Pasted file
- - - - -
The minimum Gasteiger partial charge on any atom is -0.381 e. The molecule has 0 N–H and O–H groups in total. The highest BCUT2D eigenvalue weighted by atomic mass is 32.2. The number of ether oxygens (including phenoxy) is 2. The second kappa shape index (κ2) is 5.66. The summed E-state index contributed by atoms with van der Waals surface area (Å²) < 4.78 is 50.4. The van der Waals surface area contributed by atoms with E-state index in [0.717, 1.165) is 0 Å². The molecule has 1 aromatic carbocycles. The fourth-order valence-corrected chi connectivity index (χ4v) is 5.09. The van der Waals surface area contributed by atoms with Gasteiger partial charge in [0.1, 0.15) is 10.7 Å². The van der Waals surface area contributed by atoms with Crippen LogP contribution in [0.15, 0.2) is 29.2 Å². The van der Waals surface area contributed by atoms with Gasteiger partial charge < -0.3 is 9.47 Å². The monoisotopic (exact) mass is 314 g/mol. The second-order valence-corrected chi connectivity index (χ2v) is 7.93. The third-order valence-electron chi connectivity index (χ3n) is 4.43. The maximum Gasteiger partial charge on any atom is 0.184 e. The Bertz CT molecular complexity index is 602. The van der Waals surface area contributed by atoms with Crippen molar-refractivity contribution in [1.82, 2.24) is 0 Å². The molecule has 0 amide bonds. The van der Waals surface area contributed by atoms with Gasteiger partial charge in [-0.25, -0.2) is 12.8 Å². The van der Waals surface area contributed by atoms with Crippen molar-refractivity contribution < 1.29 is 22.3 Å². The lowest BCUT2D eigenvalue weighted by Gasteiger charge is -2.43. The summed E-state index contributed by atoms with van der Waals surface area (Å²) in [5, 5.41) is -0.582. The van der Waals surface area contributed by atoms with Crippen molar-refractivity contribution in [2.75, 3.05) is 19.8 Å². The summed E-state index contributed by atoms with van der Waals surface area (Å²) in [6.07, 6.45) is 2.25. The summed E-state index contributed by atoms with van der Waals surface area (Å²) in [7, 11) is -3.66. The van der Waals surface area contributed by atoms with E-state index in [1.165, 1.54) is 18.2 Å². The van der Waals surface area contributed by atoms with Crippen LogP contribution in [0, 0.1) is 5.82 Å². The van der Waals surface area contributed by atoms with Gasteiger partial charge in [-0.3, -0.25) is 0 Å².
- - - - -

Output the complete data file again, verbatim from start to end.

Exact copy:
The minimum Gasteiger partial charge on any atom is -0.381 e. The molecule has 0 N–H and O–H groups in total. The highest BCUT2D eigenvalue weighted by atomic mass is 32.2. The number of ether oxygens (including phenoxy) is 2. The second kappa shape index (κ2) is 5.66. The summed E-state index contributed by atoms with van der Waals surface area (Å²) < 4.78 is 50.4. The van der Waals surface area contributed by atoms with E-state index in [0.717, 1.165) is 0 Å². The molecule has 1 aromatic carbocycles. The fourth-order valence-corrected chi connectivity index (χ4v) is 5.09. The van der Waals surface area contributed by atoms with Gasteiger partial charge in [0.1, 0.15) is 10.7 Å². The van der Waals surface area contributed by atoms with Crippen LogP contribution in [0.15, 0.2) is 29.2 Å². The van der Waals surface area contributed by atoms with Gasteiger partial charge < -0.3 is 9.47 Å². The monoisotopic (exact) mass is 314 g/mol. The second-order valence-corrected chi connectivity index (χ2v) is 7.93. The third-order valence-electron chi connectivity index (χ3n) is 4.43. The maximum Gasteiger partial charge on any atom is 0.184 e. The Bertz CT molecular complexity index is 602. The van der Waals surface area contributed by atoms with Crippen molar-refractivity contribution in [1.82, 2.24) is 0 Å². The molecule has 0 amide bonds. The van der Waals surface area contributed by atoms with Gasteiger partial charge in [-0.25, -0.2) is 12.8 Å². The van der Waals surface area contributed by atoms with Crippen molar-refractivity contribution < 1.29 is 22.3 Å². The lowest BCUT2D eigenvalue weighted by Gasteiger charge is -2.43. The summed E-state index contributed by atoms with van der Waals surface area (Å²) in [5, 5.41) is -0.582. The van der Waals surface area contributed by atoms with Crippen molar-refractivity contribution in [2.75, 3.05) is 19.8 Å². The summed E-state index contributed by atoms with van der Waals surface area (Å²) in [6.07, 6.45) is 2.25. The summed E-state index contributed by atoms with van der Waals surface area (Å²) in [7, 11) is -3.66. The van der Waals surface area contributed by atoms with E-state index in [1.165, 1.54) is 18.2 Å². The van der Waals surface area contributed by atoms with Crippen LogP contribution in [0, 0.1) is 5.82 Å². The van der Waals surface area contributed by atoms with Gasteiger partial charge in [-0.3, -0.25) is 0 Å².